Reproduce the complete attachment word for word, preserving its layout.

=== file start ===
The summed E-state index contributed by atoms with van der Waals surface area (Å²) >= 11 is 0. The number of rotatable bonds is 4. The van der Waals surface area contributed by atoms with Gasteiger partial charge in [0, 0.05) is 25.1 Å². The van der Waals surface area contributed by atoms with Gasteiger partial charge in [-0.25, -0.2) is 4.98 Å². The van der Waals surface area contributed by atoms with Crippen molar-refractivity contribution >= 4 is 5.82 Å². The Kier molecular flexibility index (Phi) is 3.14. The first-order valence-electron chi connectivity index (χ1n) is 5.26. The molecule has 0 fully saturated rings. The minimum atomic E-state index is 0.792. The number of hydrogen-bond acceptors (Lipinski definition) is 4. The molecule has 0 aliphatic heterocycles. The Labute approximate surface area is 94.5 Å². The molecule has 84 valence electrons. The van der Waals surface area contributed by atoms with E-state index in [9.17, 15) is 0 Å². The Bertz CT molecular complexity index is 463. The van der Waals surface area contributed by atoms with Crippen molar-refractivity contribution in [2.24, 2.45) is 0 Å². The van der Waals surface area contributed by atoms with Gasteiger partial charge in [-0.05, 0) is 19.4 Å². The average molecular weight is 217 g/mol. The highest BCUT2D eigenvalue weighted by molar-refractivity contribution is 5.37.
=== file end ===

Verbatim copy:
The summed E-state index contributed by atoms with van der Waals surface area (Å²) >= 11 is 0. The number of rotatable bonds is 4. The van der Waals surface area contributed by atoms with Gasteiger partial charge in [0, 0.05) is 25.1 Å². The van der Waals surface area contributed by atoms with Gasteiger partial charge in [-0.25, -0.2) is 4.98 Å². The van der Waals surface area contributed by atoms with Crippen molar-refractivity contribution >= 4 is 5.82 Å². The Kier molecular flexibility index (Phi) is 3.14. The first-order valence-electron chi connectivity index (χ1n) is 5.26. The molecule has 0 fully saturated rings. The minimum atomic E-state index is 0.792. The number of hydrogen-bond acceptors (Lipinski definition) is 4. The molecule has 0 aliphatic heterocycles. The Labute approximate surface area is 94.5 Å². The molecule has 84 valence electrons. The van der Waals surface area contributed by atoms with E-state index in [9.17, 15) is 0 Å². The Bertz CT molecular complexity index is 463. The van der Waals surface area contributed by atoms with Crippen molar-refractivity contribution in [2.24, 2.45) is 0 Å². The van der Waals surface area contributed by atoms with Gasteiger partial charge in [-0.05, 0) is 19.4 Å². The average molecular weight is 217 g/mol. The highest BCUT2D eigenvalue weighted by molar-refractivity contribution is 5.37.